I have just done something very stupid...
I was connecting to a Mac OS X box in my office remotely and I tried to grant rights to certain users to run the sudo command. Here is what I did:
- sudo vi /etc/sudoers
- edit the file
- :wq (i.e. save and quite in vi)
Experienced users should be able to point out my stupid mistake here. Yes, I should never edit the sudoers file directly using an non-root user... Reason? It is really simple - what if I accidentally screw up the file?
$ sudo vi /etc/sudoers
>>> sudoers file: syntax error, line 23 <<<
sudo: parse error in /private/etc/sudoers near line 23
Just like this.
Yes. I have no way to fix the problem until I can get back to the office next Monday and boot the box into single-user mode.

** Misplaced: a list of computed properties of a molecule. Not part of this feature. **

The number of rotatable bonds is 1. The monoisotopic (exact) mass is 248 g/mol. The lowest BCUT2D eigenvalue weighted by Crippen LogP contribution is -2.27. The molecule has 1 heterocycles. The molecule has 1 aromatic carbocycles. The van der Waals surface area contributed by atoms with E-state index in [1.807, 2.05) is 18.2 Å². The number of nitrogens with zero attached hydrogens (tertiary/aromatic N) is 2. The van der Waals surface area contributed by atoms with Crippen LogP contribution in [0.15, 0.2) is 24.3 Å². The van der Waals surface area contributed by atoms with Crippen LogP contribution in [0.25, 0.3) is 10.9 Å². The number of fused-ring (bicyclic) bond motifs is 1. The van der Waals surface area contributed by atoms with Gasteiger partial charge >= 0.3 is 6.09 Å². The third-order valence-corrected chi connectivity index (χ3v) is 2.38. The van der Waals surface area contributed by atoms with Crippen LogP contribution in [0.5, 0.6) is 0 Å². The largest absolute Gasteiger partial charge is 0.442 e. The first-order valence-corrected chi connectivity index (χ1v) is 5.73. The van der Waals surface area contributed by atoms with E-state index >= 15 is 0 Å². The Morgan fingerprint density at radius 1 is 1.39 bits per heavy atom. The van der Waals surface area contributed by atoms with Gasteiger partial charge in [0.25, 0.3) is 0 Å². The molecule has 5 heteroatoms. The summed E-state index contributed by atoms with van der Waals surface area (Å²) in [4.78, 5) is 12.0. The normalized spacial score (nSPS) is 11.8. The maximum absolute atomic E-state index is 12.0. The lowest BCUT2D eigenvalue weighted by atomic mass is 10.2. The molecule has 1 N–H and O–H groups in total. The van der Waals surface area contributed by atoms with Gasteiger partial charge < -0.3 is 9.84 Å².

Hurray! No more work this weekend!
Anyway, remember to use the visudo command to change the file, it can help to check the syntax before finalizing changes... Or at least I should su to root before editing this file, so that I don't need sudo to fix the sudo problem...
Note: this is not only applicable to Mac OS X but also other *-nix system too.
2008-09-29 Updated: I finally got back to office and boot the Mac into single-user mode. However, I need one more trick to update the files as the root filesystem is mounted at read-only by default. Here is the trick:
# mount -uw /